Throughout human history, we have been fascinated by those amongst us who deviate from the norm. Whether it be negatively or positively, people cannot help but react, often very strongly, when they come into contact with people who look different, sound different, or think or act differently. Amusement, repulsion, attraction, pity and confusion (a mix of more than one of the first four) are all common feelings when confronted with a “freak” of any kind. That crusty punk kid down the road, the super-tall African man on the train, the amputee you passed on the street, that girl with cerebral palsy at your kid’s school, that guy on the TV with big hair who makes jokes about his past drug and sex addictions, the junkie who had the ridiculous police photo you saw on the internet- they are not exactly like you, so you can’t help staring.

What I love most about this phenomenon is the desire to put freaks we judge to be inspirational on pedestals. Marilyn Manson is a perfect example. He looks seriously weird, not only in style, but also in stature. He named himself after a beautiful film star and a notorious crazy guy at the same time. His songs were bleak, angst ridden and aggressively nihilistic. He pissed off Alice Cooper fans, inspired a generation of kids to unleash their angst and claim the same “individuality” as their other metal-head friends, and became incredibly famous (and vaguely respected as something of a commercial-fame genius) for creating a freakish persona. Do you remember when he was in the media every week or so? Marilyn Manson has a water bottle hurled at him at the Big Day Out. Marilyn Manson marries burlesque star. Marilyn Manson inspires Columbine Highschool massacre. He was so unlike anything else going on at the time that the media, and in turn the media followers, were fascinated.

A similar scenario is the obsession that the masses have with Lindsay Lohan’s life. Everyone loves a good story about a child actor going off the rails as soon as they near the end of puberty, and our LiLo is a perfect example. Once a talented, squeaky clean, popular tiny person, she’s grown up in the eye of the discerning public. Now in her 20’s, she’s been a raging alcoholic, frequent drug user, lesbian, a stalker, and she’s done it all in front of the paparazzi. Arrests, time in prison, trips to rehab, and the public can’t get enough. I have an explanation for all the interest in child stars who fall from grace- it is natural to be, consciously or not, jealous of that privileged youth and evident talent that we never displayed, which makes her something of a freak (and yes, I genuinely believe Lindsy Lohan to be a good actress). Some pleasure can be derived from the downward spiral, from the knowledge despite the different lifestyle and career, they are flawed humans like ourselves.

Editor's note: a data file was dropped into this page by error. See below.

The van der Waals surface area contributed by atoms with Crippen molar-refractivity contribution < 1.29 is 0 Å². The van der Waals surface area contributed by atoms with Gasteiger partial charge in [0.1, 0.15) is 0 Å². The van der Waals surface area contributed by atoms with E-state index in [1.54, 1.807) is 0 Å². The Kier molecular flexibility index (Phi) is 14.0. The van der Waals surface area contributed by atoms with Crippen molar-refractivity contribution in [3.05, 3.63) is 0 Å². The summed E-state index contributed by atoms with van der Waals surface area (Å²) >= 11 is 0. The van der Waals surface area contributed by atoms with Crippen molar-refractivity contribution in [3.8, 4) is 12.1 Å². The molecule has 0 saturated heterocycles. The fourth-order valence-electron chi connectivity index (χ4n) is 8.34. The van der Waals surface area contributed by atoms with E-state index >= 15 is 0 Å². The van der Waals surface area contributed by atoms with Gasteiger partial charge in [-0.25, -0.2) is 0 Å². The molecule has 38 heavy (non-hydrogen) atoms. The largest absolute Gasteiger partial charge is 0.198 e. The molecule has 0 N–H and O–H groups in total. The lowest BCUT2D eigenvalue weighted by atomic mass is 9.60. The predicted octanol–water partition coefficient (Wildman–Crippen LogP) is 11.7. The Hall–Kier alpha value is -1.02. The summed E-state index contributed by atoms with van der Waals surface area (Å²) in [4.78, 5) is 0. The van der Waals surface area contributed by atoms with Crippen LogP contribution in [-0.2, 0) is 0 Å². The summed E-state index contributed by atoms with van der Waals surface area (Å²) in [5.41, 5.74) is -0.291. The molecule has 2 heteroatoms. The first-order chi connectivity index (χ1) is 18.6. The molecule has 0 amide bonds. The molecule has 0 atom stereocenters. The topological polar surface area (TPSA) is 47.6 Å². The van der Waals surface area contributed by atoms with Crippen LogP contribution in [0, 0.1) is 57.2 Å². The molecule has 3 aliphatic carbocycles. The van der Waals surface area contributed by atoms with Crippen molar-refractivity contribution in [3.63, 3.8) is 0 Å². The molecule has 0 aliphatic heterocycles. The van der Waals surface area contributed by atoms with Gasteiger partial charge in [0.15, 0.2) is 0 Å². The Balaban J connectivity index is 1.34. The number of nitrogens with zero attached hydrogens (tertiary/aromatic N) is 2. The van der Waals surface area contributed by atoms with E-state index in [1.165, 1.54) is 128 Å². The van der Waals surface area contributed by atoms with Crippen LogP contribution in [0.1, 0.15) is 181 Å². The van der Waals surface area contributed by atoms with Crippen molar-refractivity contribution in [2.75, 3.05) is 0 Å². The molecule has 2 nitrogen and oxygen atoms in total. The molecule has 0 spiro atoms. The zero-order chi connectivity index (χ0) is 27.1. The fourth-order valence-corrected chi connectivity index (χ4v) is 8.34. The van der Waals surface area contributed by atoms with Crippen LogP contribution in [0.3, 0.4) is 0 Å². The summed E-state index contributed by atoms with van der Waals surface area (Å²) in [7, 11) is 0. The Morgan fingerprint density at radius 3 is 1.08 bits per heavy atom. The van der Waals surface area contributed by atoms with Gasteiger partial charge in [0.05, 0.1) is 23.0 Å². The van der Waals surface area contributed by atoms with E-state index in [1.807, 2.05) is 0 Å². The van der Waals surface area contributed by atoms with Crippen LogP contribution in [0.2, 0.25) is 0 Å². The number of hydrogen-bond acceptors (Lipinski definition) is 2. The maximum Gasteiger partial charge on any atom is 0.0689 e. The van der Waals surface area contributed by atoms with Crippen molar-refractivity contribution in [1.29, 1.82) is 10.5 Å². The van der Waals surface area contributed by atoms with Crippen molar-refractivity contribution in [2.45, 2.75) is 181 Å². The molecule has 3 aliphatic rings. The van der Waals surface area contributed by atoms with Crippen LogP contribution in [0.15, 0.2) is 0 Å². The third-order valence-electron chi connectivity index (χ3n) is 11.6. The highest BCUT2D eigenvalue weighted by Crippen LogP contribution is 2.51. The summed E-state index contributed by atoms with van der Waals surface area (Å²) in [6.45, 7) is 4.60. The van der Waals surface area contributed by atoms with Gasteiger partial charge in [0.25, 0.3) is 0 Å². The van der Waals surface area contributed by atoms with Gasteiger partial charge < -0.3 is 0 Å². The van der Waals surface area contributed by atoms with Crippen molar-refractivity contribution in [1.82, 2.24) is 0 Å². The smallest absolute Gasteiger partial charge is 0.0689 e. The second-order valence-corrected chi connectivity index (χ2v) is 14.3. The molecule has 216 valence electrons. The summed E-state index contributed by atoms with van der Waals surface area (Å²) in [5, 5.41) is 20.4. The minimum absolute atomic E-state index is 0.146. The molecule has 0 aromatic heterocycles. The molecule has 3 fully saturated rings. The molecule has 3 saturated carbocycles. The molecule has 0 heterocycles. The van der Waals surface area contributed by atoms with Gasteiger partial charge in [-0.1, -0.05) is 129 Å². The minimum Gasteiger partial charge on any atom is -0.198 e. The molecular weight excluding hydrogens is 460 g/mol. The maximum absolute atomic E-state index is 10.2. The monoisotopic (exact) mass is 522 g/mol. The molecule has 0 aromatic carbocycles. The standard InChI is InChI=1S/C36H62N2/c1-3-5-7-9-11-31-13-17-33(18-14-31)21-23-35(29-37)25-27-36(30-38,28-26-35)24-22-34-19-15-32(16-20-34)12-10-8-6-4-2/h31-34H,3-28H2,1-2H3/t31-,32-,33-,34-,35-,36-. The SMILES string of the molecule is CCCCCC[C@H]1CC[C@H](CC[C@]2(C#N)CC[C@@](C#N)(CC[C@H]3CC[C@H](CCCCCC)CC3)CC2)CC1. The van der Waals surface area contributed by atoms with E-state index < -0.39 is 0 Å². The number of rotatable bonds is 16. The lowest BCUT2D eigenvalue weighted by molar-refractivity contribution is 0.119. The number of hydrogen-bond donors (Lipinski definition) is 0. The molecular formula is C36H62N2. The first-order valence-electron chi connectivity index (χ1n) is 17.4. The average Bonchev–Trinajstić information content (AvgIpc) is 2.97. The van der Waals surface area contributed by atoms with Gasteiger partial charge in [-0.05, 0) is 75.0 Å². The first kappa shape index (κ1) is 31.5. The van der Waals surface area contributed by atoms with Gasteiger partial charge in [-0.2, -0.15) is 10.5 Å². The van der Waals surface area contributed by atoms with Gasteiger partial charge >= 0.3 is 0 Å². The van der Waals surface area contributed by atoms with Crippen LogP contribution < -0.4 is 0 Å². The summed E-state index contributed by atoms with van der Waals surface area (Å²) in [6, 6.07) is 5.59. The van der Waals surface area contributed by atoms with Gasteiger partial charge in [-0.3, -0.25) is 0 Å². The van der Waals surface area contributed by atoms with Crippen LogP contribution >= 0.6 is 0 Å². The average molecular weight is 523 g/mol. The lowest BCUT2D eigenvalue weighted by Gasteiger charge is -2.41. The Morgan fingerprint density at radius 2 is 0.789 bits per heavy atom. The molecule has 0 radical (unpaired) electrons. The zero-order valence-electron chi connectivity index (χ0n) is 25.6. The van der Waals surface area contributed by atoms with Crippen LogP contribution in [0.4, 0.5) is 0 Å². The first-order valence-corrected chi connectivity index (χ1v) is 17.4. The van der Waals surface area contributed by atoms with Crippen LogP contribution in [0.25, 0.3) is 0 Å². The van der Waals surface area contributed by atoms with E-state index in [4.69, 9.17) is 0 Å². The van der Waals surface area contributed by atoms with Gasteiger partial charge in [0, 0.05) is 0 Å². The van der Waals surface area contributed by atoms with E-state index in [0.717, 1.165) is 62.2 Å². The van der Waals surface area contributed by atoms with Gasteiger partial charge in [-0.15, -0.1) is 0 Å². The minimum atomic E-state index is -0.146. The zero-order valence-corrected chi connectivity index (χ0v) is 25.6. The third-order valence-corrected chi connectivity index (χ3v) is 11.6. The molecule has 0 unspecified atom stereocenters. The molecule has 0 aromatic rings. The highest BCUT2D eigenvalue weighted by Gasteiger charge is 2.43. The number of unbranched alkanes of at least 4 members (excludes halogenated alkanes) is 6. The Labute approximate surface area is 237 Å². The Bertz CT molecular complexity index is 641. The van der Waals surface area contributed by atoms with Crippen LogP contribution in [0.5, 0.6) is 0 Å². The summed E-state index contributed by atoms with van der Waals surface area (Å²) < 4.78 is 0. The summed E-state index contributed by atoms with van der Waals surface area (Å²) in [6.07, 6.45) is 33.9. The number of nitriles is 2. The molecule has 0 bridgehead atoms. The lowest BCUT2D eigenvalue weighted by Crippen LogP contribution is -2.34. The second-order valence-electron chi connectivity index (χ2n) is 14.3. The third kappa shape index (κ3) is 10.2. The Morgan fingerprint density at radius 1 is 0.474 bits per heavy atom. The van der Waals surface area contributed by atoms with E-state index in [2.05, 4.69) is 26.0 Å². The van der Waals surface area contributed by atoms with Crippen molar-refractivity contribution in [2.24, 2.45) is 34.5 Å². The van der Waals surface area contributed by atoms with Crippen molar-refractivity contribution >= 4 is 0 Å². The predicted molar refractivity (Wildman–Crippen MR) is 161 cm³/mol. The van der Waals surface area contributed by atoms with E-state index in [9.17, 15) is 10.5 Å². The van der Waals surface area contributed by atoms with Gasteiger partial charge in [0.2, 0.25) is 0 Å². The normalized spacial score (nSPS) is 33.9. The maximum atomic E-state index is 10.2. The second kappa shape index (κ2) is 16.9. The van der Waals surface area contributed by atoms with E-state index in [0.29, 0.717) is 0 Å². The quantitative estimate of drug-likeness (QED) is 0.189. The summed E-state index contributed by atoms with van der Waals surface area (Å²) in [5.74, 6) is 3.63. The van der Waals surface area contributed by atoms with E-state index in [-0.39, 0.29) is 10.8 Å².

I had a discussion with a friend not too long ago about our enjoyment of melancholy music. I came to the conclusion that the most likely reason that I, and many others, revel in the beauty of sadness is because it is comforting to see that, without question, other people experience pain too. And when it is sadder than anything you’ve experienced before, it is comforting to know that, in some way, someone else is worse off than you.

I think this theory can be applied to most kinds of “freaks”. It’s like rubbernecking at a car crash- we slow down, with no intention of stopping and helping, wanting to see how bad it is so that we can feel better about our own state of being. We drive away and thank the universe that we’re better off than the poor sod with his blood running all over the road. We love freaks because they remind us of our supposed normality.

It could even be a healthy attitude to occasionally indulge in; certainly more healthy than idolising normal people, purely because they are what we deem to be normal. As I once screamed at an exboyfriend in the middle of an argument: normality is a statistical average, not a virtue to aspire to. Jack Johnston, Justin Beiber, any half-attractive actress that has a career purely because she’s got a good body- they’re all stains on the map of a culture that is (at least, WAS) varied and inspired. Thanks, in part, to all the freaks throughout history that have taught us something about our nature and our place in the system that is the planet we live on.

I enjoy my freakdom, and the freakdom of others, and so should we all. Forget the homogenised shit we’re told is desirable. I do tire of it so. I’d prefer pictures of bearded ladies and black metal musicians covered in corpse-paint any day.